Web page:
On Thu, Aug 15, 2013 at 06:33:11AM +0000, Damien Robert wrote:

> git init
> git commit --allow-empty -m "init"
> git checkout -b test
> echo foo > foo
> git add foo
> git commit -am 'add foo'
> git checkout master
> echo 'Important data' > foo #[1]
> echo foo > .gitignore
> git checkout test
> If I tried a `git checkout test` after [1], I would get the error message 
>     error: The following untracked working tree files would be overwritten by 
> checkout: foo
> But after adding foo to .gitignore, I am able to checkout to branch test
> without warning. Of course this overwrites foo to the version in test.

This is by design. Marking a file in .gitignore tells git that the
content is not precious and can be removed if need be. For most ignored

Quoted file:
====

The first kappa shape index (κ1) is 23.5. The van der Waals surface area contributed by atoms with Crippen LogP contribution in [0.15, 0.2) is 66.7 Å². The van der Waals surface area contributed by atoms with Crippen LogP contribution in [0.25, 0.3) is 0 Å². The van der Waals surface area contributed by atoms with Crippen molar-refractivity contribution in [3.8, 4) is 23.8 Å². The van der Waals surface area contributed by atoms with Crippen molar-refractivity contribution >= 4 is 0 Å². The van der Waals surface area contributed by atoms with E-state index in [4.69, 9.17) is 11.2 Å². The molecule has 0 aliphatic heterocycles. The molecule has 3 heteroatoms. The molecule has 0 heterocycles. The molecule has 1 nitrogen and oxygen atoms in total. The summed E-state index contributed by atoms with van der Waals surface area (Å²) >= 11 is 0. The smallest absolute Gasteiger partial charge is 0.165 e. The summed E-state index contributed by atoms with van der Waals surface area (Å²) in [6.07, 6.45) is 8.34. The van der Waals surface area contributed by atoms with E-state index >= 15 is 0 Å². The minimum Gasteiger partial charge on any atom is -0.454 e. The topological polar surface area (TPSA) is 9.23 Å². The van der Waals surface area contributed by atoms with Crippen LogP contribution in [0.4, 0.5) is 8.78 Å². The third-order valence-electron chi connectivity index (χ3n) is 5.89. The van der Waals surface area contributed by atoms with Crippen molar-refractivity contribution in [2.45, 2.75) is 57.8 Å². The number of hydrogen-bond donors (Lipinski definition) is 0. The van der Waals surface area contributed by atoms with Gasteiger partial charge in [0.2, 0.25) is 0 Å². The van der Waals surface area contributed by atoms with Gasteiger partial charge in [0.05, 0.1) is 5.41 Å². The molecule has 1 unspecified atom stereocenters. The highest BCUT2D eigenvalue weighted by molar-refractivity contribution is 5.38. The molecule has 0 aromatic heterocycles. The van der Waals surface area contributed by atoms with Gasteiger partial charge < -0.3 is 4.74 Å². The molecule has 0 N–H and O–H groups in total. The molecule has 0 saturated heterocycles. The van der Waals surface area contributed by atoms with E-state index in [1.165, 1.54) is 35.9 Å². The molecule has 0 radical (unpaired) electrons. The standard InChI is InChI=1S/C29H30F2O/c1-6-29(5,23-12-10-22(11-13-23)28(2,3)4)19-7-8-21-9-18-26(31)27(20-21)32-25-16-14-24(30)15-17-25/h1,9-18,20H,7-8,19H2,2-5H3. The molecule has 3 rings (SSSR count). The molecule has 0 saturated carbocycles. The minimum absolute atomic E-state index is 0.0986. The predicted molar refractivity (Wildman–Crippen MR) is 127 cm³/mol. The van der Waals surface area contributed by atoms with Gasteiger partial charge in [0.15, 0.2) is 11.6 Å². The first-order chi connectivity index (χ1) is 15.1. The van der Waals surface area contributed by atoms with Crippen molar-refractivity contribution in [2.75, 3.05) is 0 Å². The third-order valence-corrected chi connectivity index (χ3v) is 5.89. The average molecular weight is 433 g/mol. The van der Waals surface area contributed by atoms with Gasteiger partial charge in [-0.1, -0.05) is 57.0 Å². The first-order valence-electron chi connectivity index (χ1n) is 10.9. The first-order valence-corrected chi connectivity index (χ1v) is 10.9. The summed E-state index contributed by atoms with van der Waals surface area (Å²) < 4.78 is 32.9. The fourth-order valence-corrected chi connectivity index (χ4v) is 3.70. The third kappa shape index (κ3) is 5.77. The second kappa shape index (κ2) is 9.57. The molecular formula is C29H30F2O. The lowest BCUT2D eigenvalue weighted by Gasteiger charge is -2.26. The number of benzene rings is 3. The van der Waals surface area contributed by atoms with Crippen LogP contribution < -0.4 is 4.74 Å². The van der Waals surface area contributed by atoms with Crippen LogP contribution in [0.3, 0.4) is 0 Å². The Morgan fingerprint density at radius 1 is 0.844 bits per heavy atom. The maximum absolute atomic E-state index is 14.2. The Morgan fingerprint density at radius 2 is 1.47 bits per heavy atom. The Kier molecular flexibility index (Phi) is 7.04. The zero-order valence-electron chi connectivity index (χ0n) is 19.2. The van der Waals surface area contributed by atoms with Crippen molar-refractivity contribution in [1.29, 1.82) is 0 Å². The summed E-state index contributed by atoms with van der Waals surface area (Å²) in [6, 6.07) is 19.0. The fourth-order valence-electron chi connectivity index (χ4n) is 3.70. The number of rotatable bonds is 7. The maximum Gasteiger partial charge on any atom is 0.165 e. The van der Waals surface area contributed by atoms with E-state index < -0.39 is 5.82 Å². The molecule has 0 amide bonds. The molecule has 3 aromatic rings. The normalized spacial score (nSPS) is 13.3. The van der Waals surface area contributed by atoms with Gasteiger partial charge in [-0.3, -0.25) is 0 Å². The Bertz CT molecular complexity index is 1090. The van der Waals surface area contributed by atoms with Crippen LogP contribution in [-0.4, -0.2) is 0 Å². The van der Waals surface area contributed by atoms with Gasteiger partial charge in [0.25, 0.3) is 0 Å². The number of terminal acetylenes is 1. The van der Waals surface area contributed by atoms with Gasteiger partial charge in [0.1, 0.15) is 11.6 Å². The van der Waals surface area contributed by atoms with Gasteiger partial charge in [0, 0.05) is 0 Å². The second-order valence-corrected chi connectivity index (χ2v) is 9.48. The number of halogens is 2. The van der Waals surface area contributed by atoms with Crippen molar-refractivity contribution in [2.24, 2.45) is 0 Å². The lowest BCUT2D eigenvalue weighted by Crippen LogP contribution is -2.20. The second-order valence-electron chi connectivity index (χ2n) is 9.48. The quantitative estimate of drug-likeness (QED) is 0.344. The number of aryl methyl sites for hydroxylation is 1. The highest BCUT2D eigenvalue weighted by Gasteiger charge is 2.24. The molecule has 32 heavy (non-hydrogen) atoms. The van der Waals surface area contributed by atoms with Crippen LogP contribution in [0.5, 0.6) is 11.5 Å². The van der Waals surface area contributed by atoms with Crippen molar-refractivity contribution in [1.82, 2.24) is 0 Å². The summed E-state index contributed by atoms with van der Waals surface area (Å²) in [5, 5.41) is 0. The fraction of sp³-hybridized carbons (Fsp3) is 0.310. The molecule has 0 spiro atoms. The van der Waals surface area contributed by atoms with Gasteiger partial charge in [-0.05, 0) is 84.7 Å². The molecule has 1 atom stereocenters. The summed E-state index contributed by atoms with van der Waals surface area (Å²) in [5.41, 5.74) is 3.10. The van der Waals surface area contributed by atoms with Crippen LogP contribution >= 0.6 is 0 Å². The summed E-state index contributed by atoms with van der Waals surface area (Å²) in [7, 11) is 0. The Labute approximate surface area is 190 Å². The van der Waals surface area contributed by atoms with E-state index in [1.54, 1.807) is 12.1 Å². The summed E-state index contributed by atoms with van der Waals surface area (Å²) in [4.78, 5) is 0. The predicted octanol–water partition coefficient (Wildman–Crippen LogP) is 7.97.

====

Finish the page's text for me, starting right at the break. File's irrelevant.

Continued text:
files, this is what you want (e.g., you mark "*.o" as ignored because it
is generated; you do not want to add it, and you can always make it

The less common case is a file that is precious and needs to live inside
your repository directory, but which you do not want to add (e.g., a
config file that affects your project, but should not ever be
committed).  People have occasionally asked for a .gitignore-like
mechanism to mark such files as "precious but do not add".  However,
nobody has actually implemented anything.

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